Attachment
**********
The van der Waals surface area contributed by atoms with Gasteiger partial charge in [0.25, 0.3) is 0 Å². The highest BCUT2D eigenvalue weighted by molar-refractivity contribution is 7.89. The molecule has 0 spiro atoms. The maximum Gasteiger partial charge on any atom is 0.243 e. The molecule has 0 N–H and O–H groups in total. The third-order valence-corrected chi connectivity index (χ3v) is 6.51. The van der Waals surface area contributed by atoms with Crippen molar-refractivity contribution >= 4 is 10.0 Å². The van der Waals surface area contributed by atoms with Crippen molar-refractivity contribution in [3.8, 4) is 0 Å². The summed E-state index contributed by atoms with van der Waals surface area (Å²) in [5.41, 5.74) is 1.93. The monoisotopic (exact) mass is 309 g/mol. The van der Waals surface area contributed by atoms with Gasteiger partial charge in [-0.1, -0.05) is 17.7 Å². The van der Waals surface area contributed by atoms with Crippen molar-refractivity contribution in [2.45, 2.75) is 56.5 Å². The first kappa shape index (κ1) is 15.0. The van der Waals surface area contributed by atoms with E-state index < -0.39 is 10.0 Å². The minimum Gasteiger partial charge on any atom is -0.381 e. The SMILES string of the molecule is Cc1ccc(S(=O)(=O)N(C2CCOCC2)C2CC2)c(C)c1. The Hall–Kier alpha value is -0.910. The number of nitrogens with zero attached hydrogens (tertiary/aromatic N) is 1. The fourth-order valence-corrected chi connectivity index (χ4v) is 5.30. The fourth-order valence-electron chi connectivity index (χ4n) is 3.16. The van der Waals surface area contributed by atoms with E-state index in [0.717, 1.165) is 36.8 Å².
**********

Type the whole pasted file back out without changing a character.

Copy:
The van der Waals surface area contributed by atoms with Gasteiger partial charge in [0.25, 0.3) is 0 Å². The highest BCUT2D eigenvalue weighted by molar-refractivity contribution is 7.89. The molecule has 0 spiro atoms. The maximum Gasteiger partial charge on any atom is 0.243 e. The molecule has 0 N–H and O–H groups in total. The third-order valence-corrected chi connectivity index (χ3v) is 6.51. The van der Waals surface area contributed by atoms with Crippen molar-refractivity contribution >= 4 is 10.0 Å². The van der Waals surface area contributed by atoms with Crippen molar-refractivity contribution in [3.8, 4) is 0 Å². The summed E-state index contributed by atoms with van der Waals surface area (Å²) in [5.41, 5.74) is 1.93. The monoisotopic (exact) mass is 309 g/mol. The van der Waals surface area contributed by atoms with Gasteiger partial charge in [-0.1, -0.05) is 17.7 Å². The van der Waals surface area contributed by atoms with Crippen molar-refractivity contribution in [2.45, 2.75) is 56.5 Å². The first kappa shape index (κ1) is 15.0. The van der Waals surface area contributed by atoms with E-state index < -0.39 is 10.0 Å². The minimum Gasteiger partial charge on any atom is -0.381 e. The SMILES string of the molecule is Cc1ccc(S(=O)(=O)N(C2CCOCC2)C2CC2)c(C)c1. The Hall–Kier alpha value is -0.910. The number of nitrogens with zero attached hydrogens (tertiary/aromatic N) is 1. The fourth-order valence-corrected chi connectivity index (χ4v) is 5.30. The fourth-order valence-electron chi connectivity index (χ4n) is 3.16. The van der Waals surface area contributed by atoms with E-state index in [0.717, 1.165) is 36.8 Å².